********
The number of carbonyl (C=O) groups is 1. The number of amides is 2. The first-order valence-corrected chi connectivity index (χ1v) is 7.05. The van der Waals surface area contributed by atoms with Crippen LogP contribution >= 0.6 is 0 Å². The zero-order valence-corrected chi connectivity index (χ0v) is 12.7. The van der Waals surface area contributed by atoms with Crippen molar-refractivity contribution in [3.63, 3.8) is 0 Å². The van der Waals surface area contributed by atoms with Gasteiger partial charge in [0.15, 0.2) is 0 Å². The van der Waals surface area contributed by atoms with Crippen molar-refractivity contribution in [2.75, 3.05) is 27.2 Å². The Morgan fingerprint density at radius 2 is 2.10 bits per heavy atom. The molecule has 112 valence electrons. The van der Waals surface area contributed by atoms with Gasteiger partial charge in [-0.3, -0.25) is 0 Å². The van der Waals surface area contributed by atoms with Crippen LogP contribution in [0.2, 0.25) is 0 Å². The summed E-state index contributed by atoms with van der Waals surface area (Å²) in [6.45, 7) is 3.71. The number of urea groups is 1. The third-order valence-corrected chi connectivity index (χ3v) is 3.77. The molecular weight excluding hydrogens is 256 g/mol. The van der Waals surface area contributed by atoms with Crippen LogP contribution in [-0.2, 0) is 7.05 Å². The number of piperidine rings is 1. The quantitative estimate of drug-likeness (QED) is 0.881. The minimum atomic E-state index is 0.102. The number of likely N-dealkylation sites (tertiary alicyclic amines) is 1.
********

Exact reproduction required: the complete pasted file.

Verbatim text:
The number of carbonyl (C=O) groups is 1. The number of amides is 2. The first-order valence-corrected chi connectivity index (χ1v) is 7.05. The van der Waals surface area contributed by atoms with Crippen LogP contribution >= 0.6 is 0 Å². The zero-order valence-corrected chi connectivity index (χ0v) is 12.7. The van der Waals surface area contributed by atoms with Crippen molar-refractivity contribution in [3.63, 3.8) is 0 Å². The van der Waals surface area contributed by atoms with Gasteiger partial charge in [0.15, 0.2) is 0 Å². The van der Waals surface area contributed by atoms with Crippen molar-refractivity contribution in [2.75, 3.05) is 27.2 Å². The Morgan fingerprint density at radius 2 is 2.10 bits per heavy atom. The molecule has 112 valence electrons. The van der Waals surface area contributed by atoms with Gasteiger partial charge in [-0.3, -0.25) is 0 Å². The van der Waals surface area contributed by atoms with Crippen LogP contribution in [0.2, 0.25) is 0 Å². The summed E-state index contributed by atoms with van der Waals surface area (Å²) in [6.45, 7) is 3.71. The number of urea groups is 1. The third-order valence-corrected chi connectivity index (χ3v) is 3.77. The molecular weight excluding hydrogens is 256 g/mol. The van der Waals surface area contributed by atoms with Crippen LogP contribution in [-0.2, 0) is 7.05 Å². The number of piperidine rings is 1. The quantitative estimate of drug-likeness (QED) is 0.881. The minimum atomic E-state index is 0.102. The number of likely N-dealkylation sites (tertiary alicyclic amines) is 1.